After Healer2Healer‘s successful multi-day clinic at our Ollantaytambo office, the time had come to journey to Patacancha. We had invited all of our promotoras (community health workers) to an event at which the Healer2Healer practitioners would demonstrate and teach each of their three modalities (massage, acupuncture, and reiki) and the promorotas would in turn demonstrate both traditional weaving and their knowledge of medicinal plants.
The drive up to Patacancha proceeded as usual: terrifying and unspeakably beautiful. Somehow the rainy season has decided to start early this year, so while fog and rain did their best to taint the day they only managed to make the road more ethereal and mysterious.
In Patacancha, we saw the effects of the rain. Trucks were stuck in the mud and the river was far higher than usual. The Healer2Healer volunteers took it all in stride, hiking up the last bit of road to the health posta (government clinic) where our exchange would take place. Inside the posta, we cooked chocolatada (a drink with chocolate, oats, cinnamon, and bananas) and our intrepid driver Wilbur, undaunted by snow, left to drive up to the pass to pick up three promotoras from the high communities of Kelccanka and Yanamayo.
Yes, you read right. Snow.
While we waited for Wilbur to return, the promotoras who were already present began the weaving demonstration. I thanked my lucky stars that I have spent so much time with the lovely folks at Awamaki (our partner organization which runs weaving cooperatives) and was able to share what I learned. No weaving demonstration would have been complete without descriptions of how certain colors of yarn are made with crushed insects (red) or flowers fermented with urine (blue).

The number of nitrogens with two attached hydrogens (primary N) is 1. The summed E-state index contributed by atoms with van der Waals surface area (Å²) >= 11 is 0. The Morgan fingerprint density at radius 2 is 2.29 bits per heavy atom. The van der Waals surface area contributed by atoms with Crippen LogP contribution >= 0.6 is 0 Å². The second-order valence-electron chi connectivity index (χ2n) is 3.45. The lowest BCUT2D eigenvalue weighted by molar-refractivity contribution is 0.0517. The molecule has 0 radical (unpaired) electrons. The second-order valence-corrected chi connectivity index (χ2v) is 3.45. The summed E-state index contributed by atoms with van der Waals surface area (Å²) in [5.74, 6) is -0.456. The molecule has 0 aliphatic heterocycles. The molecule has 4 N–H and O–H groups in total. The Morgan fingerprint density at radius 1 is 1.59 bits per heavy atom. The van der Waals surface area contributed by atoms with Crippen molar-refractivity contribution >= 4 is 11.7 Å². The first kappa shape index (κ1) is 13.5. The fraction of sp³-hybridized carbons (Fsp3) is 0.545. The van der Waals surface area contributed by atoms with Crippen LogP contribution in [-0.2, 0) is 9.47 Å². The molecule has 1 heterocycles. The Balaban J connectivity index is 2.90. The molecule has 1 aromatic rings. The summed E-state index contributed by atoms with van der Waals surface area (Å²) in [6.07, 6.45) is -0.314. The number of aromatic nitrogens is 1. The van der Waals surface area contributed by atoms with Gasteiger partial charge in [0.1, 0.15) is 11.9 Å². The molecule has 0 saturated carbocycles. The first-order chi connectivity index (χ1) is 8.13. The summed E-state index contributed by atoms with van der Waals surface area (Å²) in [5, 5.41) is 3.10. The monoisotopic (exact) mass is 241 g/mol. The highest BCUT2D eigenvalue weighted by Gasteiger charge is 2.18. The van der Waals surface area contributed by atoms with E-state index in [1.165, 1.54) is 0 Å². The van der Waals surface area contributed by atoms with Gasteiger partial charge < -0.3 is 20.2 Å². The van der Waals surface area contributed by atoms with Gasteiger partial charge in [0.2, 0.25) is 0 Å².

After the weaving demonstration, Wilbur still had not returned with the promotoras from Kelccanka and Yanamayo. It turned out that his van had gotten stuck in the snow, and a rescue party of SVH interns hiked up the mountain to help dislodge the van. Meanwhile, the rest of the group in the posta transitioned to Healer2Healer’s presentations and demonstrations. For the next hour and a half, the promotoras rotated in groups through three stations: Acupuncture, Reiki, and Massage. In each station they received the treatment and were taught some basics that they could use in their communities. For instance, each promotora learned about some key acupressure points.
After lunch, the promotoras, assisted by SVH staff, gave presentations on natural medicines. We taught about pomadas (pomades), tinturas (alcohol rubs), jarabes (syrups), and made some mate (tea) from Hierba Buena for everyone to try. The promotoras essentially held a cooking show: each brought a completed version of one of the preparations so that after demonstrating how to make it, they could skip the waiting and allow the Healer2Healer practitioners to try each item right away.
While I heard that the drive down was beautiful and uneventful, I cannot attest to it; I ran down. There is nothing like 16 kilometers downhill through a beautiful valley to capstone the day.